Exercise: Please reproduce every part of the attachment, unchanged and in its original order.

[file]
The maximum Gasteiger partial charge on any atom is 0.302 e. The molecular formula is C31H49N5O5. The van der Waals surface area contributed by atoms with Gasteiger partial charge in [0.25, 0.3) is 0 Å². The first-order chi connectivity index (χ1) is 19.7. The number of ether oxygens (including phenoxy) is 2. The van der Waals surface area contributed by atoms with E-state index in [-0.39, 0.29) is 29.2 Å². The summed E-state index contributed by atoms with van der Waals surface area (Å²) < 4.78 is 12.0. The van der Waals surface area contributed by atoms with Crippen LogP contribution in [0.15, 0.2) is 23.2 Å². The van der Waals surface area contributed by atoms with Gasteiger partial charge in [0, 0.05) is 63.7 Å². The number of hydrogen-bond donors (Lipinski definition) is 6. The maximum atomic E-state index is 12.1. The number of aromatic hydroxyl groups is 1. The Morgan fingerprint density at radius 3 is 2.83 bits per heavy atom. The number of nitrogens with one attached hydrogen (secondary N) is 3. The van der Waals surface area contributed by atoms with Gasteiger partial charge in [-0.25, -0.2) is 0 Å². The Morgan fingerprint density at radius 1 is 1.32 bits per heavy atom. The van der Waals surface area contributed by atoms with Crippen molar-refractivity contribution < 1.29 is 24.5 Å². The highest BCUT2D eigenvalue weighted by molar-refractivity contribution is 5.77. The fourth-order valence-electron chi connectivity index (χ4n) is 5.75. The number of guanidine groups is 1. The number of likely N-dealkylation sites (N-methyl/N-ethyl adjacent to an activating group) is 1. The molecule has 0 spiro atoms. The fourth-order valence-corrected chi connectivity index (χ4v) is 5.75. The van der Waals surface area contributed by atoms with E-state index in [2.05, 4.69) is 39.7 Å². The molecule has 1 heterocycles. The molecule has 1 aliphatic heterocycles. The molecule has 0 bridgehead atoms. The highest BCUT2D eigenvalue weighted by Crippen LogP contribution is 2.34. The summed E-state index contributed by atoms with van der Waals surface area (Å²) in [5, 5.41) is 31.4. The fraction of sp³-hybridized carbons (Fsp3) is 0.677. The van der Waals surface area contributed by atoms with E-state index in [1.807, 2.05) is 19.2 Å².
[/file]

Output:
The maximum Gasteiger partial charge on any atom is 0.302 e. The molecular formula is C31H49N5O5. The van der Waals surface area contributed by atoms with Gasteiger partial charge in [0.25, 0.3) is 0 Å². The first-order chi connectivity index (χ1) is 19.7. The number of ether oxygens (including phenoxy) is 2. The van der Waals surface area contributed by atoms with E-state index in [-0.39, 0.29) is 29.2 Å². The summed E-state index contributed by atoms with van der Waals surface area (Å²) < 4.78 is 12.0. The van der Waals surface area contributed by atoms with Crippen LogP contribution in [0.15, 0.2) is 23.2 Å². The van der Waals surface area contributed by atoms with Gasteiger partial charge in [0, 0.05) is 63.7 Å². The number of hydrogen-bond donors (Lipinski definition) is 6. The maximum atomic E-state index is 12.1. The number of aromatic hydroxyl groups is 1. The Morgan fingerprint density at radius 3 is 2.83 bits per heavy atom. The number of nitrogens with one attached hydrogen (secondary N) is 3. The van der Waals surface area contributed by atoms with Gasteiger partial charge in [-0.25, -0.2) is 0 Å². The Morgan fingerprint density at radius 1 is 1.32 bits per heavy atom. The van der Waals surface area contributed by atoms with Crippen molar-refractivity contribution < 1.29 is 24.5 Å². The highest BCUT2D eigenvalue weighted by molar-refractivity contribution is 5.77. The fourth-order valence-electron chi connectivity index (χ4n) is 5.75. The number of guanidine groups is 1. The number of likely N-dealkylation sites (N-methyl/N-ethyl adjacent to an activating group) is 1. The molecule has 0 spiro atoms. The fourth-order valence-corrected chi connectivity index (χ4v) is 5.75. The van der Waals surface area contributed by atoms with E-state index in [2.05, 4.69) is 39.7 Å². The molecule has 1 heterocycles. The molecule has 1 aliphatic heterocycles. The molecule has 0 bridgehead atoms. The highest BCUT2D eigenvalue weighted by Crippen LogP contribution is 2.34. The summed E-state index contributed by atoms with van der Waals surface area (Å²) in [5, 5.41) is 31.4. The fraction of sp³-hybridized carbons (Fsp3) is 0.677. The van der Waals surface area contributed by atoms with E-state index in [1.807, 2.05) is 19.2 Å².